Selected works by Pei te Hurinui Jones
Background information on Pei te Hurinui Jones

Pei te Hurinui Jones (1898–1976): Ngāti Maniapoto leader, adviser, interpreter, land officer, scholar, writer, translator, genealogist, husband, father, grandfather1

N.B. Permission to reproduce the following short bibliography has been gratefully granted from the Authors (Whaanga & Hedley, 2006) and the publishers of He Puna Kōrero: Journal of Maori and Pacific Development

Dr. Pei te Hurinui Jones JP, DHons, OBE was a prominent figure in the revival and retention of the Māori language and of Māori cultural knowledge and heritage in the 20th century. Born at Harataunga (Kennedy’s Bay) on the eastern coast of the Coromandel Peninsula on the 9th of September 1898, Pei te Hurinui was the son of Daniel Lewis, a European storekeeper, and Pare Te Kōrae (born ca.1878), daughter of Poutama II and Paretuaroa of Ngāti Maniapoto. Daniel Lewis, with his brothers Samuel and Hyman, operated a store at the site of the Poro-o-tarao tunnel in the King Country during the construction of the main trunk railway line. It was here that Pare Te Kōrae’s eldest son, Michael Rotohiko was born in 1895. Pare Te Kōrae also bore two daughters, Julia and Lena, and a second son Pehi (Pei) to Daniel Lewis. The marriage was a brief one for Daniel left Aotearoa with his brothers to enlist for service in the Boer War and he later settled in Australia and never returned (Hurst, 1996, pp. 6-7). Pare Te Kōrae later married David Jones, a farmer, of Ngāpuhi descent, and they bore five children. Pare Te Kōrae’s elder children to Daniel Lewis, including Pei, took their stepfather’s surname.

During his early years, Pei lived at Te Kawa Kawa (now called Ongarue), a small township on the banks of the Ongarue River; approximately 16 miles north of Taumarunui. Pei was adopted in his infancy by his mother’s grand-uncle, Te Hurinui Te Wano, and the years spent with this koroua (grand uncle) had a profound effect on him. It was during this time that he was initiated into the lore and traditions of his people. Biggs (2005) notes the following of Pei’s childhood: “A sickly child, troubled by dreams that came to be considered portents of death in the tribe, Pei underwent ancient rituals. Besides putting an end to the troublesome dreams, these confirmed a commitment to his traditional Maori heritage”. He added that Pei “was present at many tribal gatherings, conferences of elders and functions in many parts of the country” (¶1). Pei would later recall the influence of his koroua (Jones, 1982, pp. 10-11):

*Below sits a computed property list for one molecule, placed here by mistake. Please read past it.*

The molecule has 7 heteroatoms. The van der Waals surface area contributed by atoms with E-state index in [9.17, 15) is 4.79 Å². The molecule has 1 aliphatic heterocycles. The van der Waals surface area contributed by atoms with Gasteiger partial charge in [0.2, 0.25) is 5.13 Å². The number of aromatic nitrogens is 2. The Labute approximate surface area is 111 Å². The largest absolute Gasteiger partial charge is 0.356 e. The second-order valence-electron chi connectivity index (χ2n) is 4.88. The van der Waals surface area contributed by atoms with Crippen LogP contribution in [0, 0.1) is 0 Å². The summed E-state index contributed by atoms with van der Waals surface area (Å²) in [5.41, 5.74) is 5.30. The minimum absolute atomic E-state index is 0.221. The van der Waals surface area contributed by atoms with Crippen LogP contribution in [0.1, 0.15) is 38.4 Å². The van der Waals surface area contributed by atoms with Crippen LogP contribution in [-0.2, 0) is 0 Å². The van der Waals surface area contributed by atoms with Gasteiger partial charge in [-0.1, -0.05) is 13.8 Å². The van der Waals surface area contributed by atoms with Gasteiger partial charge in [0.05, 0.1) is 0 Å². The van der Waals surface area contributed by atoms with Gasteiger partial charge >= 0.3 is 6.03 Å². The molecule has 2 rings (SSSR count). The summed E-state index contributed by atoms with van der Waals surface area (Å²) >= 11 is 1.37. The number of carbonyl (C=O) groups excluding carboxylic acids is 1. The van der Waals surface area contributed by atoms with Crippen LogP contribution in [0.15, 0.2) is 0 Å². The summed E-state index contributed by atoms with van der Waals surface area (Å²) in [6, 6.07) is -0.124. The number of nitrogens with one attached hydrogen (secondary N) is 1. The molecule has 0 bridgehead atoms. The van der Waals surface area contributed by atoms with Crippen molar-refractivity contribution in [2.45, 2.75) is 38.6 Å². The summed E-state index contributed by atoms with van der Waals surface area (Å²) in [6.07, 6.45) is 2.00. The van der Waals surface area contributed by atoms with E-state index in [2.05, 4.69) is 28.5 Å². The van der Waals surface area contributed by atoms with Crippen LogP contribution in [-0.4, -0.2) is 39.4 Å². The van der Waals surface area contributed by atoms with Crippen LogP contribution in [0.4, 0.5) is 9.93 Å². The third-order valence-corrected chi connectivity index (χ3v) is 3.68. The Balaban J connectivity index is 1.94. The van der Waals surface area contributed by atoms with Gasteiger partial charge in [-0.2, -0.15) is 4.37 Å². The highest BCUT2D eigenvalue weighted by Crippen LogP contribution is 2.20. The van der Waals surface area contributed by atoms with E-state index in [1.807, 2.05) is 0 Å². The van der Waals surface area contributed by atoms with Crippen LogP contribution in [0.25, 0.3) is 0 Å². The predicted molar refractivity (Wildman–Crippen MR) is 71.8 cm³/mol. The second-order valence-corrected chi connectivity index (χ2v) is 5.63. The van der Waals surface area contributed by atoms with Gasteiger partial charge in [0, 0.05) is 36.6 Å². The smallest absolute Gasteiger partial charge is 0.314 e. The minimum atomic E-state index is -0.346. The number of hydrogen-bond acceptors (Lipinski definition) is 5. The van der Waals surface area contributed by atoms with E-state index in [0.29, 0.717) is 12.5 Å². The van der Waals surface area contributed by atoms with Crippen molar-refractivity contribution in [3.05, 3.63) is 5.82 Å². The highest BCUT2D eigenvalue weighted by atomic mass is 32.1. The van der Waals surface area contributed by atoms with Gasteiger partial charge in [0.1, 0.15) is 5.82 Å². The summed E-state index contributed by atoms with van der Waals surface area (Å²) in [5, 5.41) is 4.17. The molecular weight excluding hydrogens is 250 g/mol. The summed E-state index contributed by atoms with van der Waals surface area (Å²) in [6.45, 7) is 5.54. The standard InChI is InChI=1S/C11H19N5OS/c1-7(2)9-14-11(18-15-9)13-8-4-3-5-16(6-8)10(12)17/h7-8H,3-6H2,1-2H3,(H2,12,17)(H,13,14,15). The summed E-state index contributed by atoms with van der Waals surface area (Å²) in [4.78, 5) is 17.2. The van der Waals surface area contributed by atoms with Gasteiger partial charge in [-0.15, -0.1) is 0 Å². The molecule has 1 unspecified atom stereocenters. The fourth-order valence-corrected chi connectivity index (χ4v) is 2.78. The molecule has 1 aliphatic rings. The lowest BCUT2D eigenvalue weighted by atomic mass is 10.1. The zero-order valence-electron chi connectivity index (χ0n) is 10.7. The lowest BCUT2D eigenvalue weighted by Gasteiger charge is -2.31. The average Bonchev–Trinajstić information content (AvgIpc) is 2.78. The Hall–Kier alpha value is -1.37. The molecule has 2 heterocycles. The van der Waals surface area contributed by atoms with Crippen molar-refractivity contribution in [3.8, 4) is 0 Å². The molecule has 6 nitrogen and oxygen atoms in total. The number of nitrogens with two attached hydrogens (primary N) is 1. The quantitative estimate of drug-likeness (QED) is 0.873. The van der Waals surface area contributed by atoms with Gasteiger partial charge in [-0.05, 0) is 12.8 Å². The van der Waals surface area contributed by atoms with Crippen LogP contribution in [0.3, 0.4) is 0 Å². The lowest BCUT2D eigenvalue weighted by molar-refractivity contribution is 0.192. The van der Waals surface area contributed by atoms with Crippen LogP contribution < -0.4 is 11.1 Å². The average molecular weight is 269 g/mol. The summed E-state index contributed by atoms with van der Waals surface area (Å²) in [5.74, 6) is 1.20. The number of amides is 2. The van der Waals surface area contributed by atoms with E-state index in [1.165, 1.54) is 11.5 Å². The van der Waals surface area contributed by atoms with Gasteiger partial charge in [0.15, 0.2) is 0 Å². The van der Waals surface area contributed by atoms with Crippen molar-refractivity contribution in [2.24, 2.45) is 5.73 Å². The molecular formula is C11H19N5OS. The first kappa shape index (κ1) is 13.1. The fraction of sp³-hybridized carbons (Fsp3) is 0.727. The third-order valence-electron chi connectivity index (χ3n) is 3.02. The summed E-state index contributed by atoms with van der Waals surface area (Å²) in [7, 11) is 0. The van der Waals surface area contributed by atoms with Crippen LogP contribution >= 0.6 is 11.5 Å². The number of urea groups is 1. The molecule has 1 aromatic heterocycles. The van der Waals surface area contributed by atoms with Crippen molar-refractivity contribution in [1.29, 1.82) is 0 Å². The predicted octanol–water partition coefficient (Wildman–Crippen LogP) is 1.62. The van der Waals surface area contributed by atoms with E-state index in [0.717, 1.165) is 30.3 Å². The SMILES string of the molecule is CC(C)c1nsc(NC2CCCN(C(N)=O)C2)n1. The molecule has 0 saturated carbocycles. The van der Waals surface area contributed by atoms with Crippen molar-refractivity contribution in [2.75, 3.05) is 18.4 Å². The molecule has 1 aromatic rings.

My granduncle often would recall me from my youthful games and set me to work on his manuscript books. These books contained genealogical tables, tribal traditions, ancient songs, and ritual. The task I was first set to do was to copy pages of manuscript into new books. He flattered and encouraged me in this work by words of admiration for my handwriting.

At times I found the task irksome, and it was hard to put up with the shouting and laughter of my companions in their play. The temptation was strong to rush off and leave my granduncle’s books behind. In time, however, I became very interested in the subject matter of my writing.

When I started to question my granduncle about some of the rather obscure passages in the stories or the songs, a look of deep contentment came over his smiling face before he would answer me. From those early years I became absorbed in the study of ancient ritual, tribal traditions, and the esoteric lore of our people that it became a passion with me.

It was in this way, at a comparatively early age, that my grandfather implanted in me and I acquired an abiding love for the ancient lore of our Maori people.

Although Pei attended Ongarue Primary School from the age of seven, his formal schooling was irregular. Following the death of Te Hurinui Te Wano in 1911, Pei (with his older brother Michael) enrolled at Wesley Training College in Auckland (now Wesley College) in 1913. After leaving Wesley, Pei would have no further formal education (Biggs, 2005; Hurst, 1996, p. 8).